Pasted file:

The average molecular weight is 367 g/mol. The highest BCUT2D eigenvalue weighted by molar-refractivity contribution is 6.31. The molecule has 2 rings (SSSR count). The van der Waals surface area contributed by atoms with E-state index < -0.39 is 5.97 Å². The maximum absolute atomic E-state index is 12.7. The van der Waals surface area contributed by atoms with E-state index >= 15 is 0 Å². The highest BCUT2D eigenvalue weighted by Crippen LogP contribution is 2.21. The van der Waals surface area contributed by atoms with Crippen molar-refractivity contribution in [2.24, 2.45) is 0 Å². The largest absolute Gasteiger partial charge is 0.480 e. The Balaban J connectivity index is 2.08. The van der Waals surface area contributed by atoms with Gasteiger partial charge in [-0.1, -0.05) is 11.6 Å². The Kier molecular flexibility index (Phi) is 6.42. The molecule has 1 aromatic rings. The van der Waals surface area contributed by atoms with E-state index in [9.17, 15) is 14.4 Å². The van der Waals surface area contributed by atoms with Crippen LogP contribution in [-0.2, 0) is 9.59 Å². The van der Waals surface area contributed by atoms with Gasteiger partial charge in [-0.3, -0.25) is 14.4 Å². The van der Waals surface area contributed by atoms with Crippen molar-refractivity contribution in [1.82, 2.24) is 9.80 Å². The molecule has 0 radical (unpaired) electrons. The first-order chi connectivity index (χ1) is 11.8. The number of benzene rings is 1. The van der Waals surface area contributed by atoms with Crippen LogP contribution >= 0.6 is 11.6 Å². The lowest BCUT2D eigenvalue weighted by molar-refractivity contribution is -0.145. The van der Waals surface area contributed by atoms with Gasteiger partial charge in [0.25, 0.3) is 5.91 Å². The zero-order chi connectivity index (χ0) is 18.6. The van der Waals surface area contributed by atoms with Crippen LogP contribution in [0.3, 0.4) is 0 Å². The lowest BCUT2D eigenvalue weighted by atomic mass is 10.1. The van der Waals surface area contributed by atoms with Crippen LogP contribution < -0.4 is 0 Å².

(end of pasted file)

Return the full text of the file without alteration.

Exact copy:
The average molecular weight is 367 g/mol. The highest BCUT2D eigenvalue weighted by molar-refractivity contribution is 6.31. The molecule has 2 rings (SSSR count). The van der Waals surface area contributed by atoms with E-state index < -0.39 is 5.97 Å². The maximum absolute atomic E-state index is 12.7. The van der Waals surface area contributed by atoms with E-state index >= 15 is 0 Å². The highest BCUT2D eigenvalue weighted by Crippen LogP contribution is 2.21. The van der Waals surface area contributed by atoms with Crippen molar-refractivity contribution in [2.24, 2.45) is 0 Å². The largest absolute Gasteiger partial charge is 0.480 e. The Balaban J connectivity index is 2.08. The van der Waals surface area contributed by atoms with Gasteiger partial charge in [-0.1, -0.05) is 11.6 Å². The Kier molecular flexibility index (Phi) is 6.42. The molecule has 1 aromatic rings. The van der Waals surface area contributed by atoms with E-state index in [9.17, 15) is 14.4 Å². The van der Waals surface area contributed by atoms with Crippen LogP contribution in [-0.2, 0) is 9.59 Å². The van der Waals surface area contributed by atoms with Gasteiger partial charge in [-0.3, -0.25) is 14.4 Å². The van der Waals surface area contributed by atoms with Crippen molar-refractivity contribution in [1.82, 2.24) is 9.80 Å². The molecule has 0 radical (unpaired) electrons. The first-order chi connectivity index (χ1) is 11.8. The number of benzene rings is 1. The van der Waals surface area contributed by atoms with Crippen LogP contribution >= 0.6 is 11.6 Å². The lowest BCUT2D eigenvalue weighted by molar-refractivity contribution is -0.145. The van der Waals surface area contributed by atoms with Gasteiger partial charge in [0.25, 0.3) is 5.91 Å². The zero-order chi connectivity index (χ0) is 18.6. The van der Waals surface area contributed by atoms with Crippen LogP contribution in [0.3, 0.4) is 0 Å². The lowest BCUT2D eigenvalue weighted by atomic mass is 10.1. The van der Waals surface area contributed by atoms with Crippen LogP contribution < -0.4 is 0 Å².